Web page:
For many years the defensive school was hindered by a thought among the older generation that a rifle at close ranges was almost so easy that it needn’t be emphasized. Active-shooter incidents and dramatic criminal acts such as the North Hollywood bank robbery largely shattered that notion.
I had the honor of being partnered in a training course with a police officer who was the first responder on the scene of an active shooter at a medical facility. After taking fire from the shooter and dodging people fleeing the lobby, the officer had one chance to snap the rifle up and take a shot before the shooter rounded a corner and disappeared. Nothing easy about it, but a well-aimed shot ended the emergency. Whether the SEAL who shot Osama Bin Laden or an everyday hero like Stephen Willeford using his carbine to drive off the killer at the Sutherland Springs church in Texas, the ability to mount the gun and quickly direct a solid hit is a function of the shooter combining strength, fluidity and discipline in a different manner than in the other schools.
The iconic hardware for this school is clearly the AR platform, with your personal point of reference probably determining which trim—a stock AR in some guise as a service or patrol rifle for many and a tricked-out competition model for others. Many hunters might look at this school and see the Winchester 94 as the spiritual forebear of the tradition.
It is enjoyable to look at the legends, the lore and some of the specialized long guns associated with the traditional schools of riflecraft. Each one is a part of the whole in making the modern rifleman, however. Whether stretching a rifle out to its extreme limits with the aid of a support, producing on-demand precision from nothing but body position or quickly snapping the rifle up to anchor a fleeting opportunity, the three schools provide useful tools. In combining the schools, this generation of riflemen will add another chapter in the story of the American rifleman.
Drill: The 10-Shot Rifleman’s Roundup
Most shooters are principally grounded in one of the three traditions. It is not unusual to find a rifleman who is well-versed and capable in two of the schools. However, relatively few riflemen are fully rounded with real skill across all three approaches. I wanted a simple shooting drill to help shooters explore all three traditions. The drill is called the 10-Shot Rifleman’s Roundup, and it measures each of the classic, precision and practical approaches.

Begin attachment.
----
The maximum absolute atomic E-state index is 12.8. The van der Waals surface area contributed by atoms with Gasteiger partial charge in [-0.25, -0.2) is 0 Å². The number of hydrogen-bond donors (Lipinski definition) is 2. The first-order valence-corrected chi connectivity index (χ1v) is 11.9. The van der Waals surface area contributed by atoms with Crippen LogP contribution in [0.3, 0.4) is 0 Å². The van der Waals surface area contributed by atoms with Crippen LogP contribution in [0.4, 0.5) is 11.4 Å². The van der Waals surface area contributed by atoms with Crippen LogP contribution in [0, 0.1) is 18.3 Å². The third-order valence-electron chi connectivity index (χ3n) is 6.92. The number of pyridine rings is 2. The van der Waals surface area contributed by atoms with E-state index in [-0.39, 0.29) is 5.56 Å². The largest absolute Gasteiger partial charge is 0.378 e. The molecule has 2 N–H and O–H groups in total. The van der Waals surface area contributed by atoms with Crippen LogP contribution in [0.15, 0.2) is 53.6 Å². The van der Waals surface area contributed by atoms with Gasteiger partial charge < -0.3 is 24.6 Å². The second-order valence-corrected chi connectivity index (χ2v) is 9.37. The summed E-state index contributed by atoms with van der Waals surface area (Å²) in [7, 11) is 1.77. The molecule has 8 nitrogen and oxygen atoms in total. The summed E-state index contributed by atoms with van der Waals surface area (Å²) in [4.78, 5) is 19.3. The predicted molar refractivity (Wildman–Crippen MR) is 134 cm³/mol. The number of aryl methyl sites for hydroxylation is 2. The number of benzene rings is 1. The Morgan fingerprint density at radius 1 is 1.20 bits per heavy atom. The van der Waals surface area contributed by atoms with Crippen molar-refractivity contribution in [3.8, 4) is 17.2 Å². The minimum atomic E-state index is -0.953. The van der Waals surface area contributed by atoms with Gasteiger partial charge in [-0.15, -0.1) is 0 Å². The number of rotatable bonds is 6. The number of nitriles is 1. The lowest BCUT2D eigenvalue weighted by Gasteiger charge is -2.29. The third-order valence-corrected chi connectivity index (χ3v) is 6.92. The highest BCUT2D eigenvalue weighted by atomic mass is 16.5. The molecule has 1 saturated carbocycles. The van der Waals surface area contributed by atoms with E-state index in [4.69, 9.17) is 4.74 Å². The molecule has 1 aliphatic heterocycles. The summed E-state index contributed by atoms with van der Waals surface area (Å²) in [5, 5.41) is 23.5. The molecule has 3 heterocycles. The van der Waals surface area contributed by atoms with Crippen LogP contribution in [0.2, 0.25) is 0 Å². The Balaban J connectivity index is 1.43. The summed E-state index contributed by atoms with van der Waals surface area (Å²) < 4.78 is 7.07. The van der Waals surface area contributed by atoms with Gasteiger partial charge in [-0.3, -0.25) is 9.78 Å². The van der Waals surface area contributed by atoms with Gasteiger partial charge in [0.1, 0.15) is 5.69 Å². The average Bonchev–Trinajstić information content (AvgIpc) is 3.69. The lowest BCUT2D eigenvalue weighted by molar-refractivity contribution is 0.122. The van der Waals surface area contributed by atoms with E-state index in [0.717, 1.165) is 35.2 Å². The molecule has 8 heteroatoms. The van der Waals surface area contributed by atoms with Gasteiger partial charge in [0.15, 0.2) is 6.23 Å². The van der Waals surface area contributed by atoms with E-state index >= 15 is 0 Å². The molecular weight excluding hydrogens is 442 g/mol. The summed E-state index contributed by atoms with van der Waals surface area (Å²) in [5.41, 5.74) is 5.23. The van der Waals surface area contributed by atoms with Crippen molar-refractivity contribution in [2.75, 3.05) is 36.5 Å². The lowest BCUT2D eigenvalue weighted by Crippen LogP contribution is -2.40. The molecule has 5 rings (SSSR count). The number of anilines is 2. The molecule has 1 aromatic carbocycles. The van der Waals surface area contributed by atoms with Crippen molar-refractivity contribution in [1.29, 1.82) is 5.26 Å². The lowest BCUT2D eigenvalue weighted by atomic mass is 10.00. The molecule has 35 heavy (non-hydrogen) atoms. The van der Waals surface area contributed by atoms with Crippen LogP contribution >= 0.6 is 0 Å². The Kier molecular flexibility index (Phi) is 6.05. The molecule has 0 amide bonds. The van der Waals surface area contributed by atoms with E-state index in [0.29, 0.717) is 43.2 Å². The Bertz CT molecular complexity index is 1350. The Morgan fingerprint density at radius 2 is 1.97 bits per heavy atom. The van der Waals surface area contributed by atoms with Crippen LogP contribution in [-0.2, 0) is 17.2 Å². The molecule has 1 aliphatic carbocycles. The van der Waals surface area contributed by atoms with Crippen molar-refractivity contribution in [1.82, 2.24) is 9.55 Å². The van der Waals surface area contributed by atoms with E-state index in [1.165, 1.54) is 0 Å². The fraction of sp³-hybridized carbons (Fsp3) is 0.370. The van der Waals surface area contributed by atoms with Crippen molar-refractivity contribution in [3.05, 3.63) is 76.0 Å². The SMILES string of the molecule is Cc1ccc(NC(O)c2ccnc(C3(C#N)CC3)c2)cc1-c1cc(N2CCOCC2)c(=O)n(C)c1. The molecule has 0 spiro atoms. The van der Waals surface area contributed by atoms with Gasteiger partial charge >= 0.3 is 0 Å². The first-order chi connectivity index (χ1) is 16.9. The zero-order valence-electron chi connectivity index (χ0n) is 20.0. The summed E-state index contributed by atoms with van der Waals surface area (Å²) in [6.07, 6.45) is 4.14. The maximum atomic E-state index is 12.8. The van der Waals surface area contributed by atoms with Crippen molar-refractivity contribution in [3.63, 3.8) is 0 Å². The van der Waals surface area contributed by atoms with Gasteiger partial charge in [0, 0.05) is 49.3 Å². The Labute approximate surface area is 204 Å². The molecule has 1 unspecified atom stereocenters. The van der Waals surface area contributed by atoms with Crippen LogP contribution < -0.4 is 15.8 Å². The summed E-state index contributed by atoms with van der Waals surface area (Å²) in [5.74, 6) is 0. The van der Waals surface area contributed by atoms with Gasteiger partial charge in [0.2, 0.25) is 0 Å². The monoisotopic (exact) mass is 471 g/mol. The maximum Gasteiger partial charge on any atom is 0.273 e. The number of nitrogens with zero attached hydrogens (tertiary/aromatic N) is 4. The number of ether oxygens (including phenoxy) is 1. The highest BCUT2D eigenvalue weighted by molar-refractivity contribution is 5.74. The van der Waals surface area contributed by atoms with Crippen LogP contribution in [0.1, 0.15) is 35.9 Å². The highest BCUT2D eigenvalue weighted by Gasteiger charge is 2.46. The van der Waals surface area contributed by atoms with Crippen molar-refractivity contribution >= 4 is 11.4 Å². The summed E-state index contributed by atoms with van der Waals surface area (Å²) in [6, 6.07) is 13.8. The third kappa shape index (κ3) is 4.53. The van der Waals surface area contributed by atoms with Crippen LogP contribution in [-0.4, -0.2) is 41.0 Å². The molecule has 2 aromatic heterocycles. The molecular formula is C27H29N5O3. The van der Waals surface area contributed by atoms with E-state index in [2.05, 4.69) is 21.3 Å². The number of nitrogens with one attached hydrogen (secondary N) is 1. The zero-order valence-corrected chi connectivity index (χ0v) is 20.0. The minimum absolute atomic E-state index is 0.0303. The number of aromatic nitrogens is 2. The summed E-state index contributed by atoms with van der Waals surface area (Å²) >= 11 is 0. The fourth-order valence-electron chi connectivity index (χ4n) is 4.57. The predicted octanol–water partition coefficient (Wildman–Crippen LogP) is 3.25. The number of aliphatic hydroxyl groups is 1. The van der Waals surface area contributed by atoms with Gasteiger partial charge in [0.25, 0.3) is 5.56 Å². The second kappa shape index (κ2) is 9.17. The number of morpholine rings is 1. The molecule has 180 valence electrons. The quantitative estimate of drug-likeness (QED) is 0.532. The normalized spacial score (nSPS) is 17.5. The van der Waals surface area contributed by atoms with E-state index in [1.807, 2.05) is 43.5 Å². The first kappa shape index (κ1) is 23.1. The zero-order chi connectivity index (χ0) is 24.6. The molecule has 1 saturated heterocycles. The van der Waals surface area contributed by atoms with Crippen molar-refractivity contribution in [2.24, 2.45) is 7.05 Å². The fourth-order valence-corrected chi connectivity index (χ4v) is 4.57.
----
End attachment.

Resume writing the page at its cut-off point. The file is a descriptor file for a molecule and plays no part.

The drill uses the ubiquitous B-8 25-yd. NRA pistol bullseye and 10 scored rounds. It begins with the target placed at 100 yds. The shooter fires three rounds using his or her choice of one of the classic positions (standing, kneeling, sitting or prone) aided only by bone support and a shooting sling (if so equipped and desired). External box magazines may contact the ground or the shooter’s body, unlike the rules in some competitive disciplines.
Following the classic string, the shooter may then utilize artificial support in the way of a barricade, post, fence, bench, bag, tripod or bipod to fire three more rounds with one caveat: The position must be something other than what was used for classic. For example, if the shooter fired prone for classic he must fire from sitting, kneeling or standing using a support or barricade.
The final three-shot string is fired standing from 50 yds. The 10th shot is the shooter’s choice, equalling a fourth shot from whichever position they prefer.
There is no time limit on the drill, as the emphasis is on seeking to best stabilize the rifle from each position. The Roundup is deceptively simple, but simple does not mean easy. A good rifleman can absolutely max the drill with 100 points after some effort, but most will earn their way to that level and will absolutely remember the first “possible” as a milestone with distinct pride. A shooter who can keep eight or nine out of 10 in the black is doing well in the grand scheme of things and is on the right path.
This simple drill also helps a shooter see how well-rounded he or his rifle is. I have fired a wide variety of rifle types across the roundup, and I enjoy seeing the differences between them. A well-balanced rifle with a good trigger and sights tends to outperform a heavy, specialized rifle meant specifically for a certain discipline. The modern AR absolutely shines in this drill, highlighting its versatility. For example, my highest X counts within 100-point runs belong to my BCM carbine with a lightweight 14.5" barrel and long, free-floated handguard. However, I am equally proud of some high-90s runs with classic surplus rifles.